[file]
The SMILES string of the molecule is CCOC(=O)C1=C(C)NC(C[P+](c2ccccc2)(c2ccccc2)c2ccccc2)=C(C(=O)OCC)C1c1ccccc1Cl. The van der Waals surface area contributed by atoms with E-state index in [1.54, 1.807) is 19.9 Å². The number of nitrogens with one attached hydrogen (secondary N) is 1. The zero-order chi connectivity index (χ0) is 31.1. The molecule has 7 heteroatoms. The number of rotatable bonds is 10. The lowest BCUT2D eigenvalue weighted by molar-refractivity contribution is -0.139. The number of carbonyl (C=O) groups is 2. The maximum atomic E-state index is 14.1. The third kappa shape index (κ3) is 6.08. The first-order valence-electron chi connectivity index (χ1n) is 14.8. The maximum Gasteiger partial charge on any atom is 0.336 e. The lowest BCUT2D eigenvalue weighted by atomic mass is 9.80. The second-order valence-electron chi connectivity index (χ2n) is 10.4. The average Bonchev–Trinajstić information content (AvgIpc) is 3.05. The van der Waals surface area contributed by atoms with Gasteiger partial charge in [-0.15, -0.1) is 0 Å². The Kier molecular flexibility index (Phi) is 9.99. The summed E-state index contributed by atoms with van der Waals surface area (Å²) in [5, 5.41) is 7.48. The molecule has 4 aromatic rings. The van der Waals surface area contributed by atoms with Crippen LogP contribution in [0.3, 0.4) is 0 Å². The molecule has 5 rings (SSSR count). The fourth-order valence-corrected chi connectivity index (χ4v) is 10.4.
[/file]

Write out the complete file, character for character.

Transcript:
The SMILES string of the molecule is CCOC(=O)C1=C(C)NC(C[P+](c2ccccc2)(c2ccccc2)c2ccccc2)=C(C(=O)OCC)C1c1ccccc1Cl. The van der Waals surface area contributed by atoms with E-state index in [1.54, 1.807) is 19.9 Å². The number of nitrogens with one attached hydrogen (secondary N) is 1. The zero-order chi connectivity index (χ0) is 31.1. The molecule has 7 heteroatoms. The number of rotatable bonds is 10. The lowest BCUT2D eigenvalue weighted by molar-refractivity contribution is -0.139. The number of carbonyl (C=O) groups is 2. The maximum atomic E-state index is 14.1. The third kappa shape index (κ3) is 6.08. The first-order valence-electron chi connectivity index (χ1n) is 14.8. The maximum Gasteiger partial charge on any atom is 0.336 e. The lowest BCUT2D eigenvalue weighted by atomic mass is 9.80. The second-order valence-electron chi connectivity index (χ2n) is 10.4. The average Bonchev–Trinajstić information content (AvgIpc) is 3.05. The van der Waals surface area contributed by atoms with Gasteiger partial charge in [-0.15, -0.1) is 0 Å². The Kier molecular flexibility index (Phi) is 9.99. The summed E-state index contributed by atoms with van der Waals surface area (Å²) in [5, 5.41) is 7.48. The molecule has 4 aromatic rings. The van der Waals surface area contributed by atoms with Crippen LogP contribution in [0.3, 0.4) is 0 Å². The molecule has 5 rings (SSSR count). The fourth-order valence-corrected chi connectivity index (χ4v) is 10.4.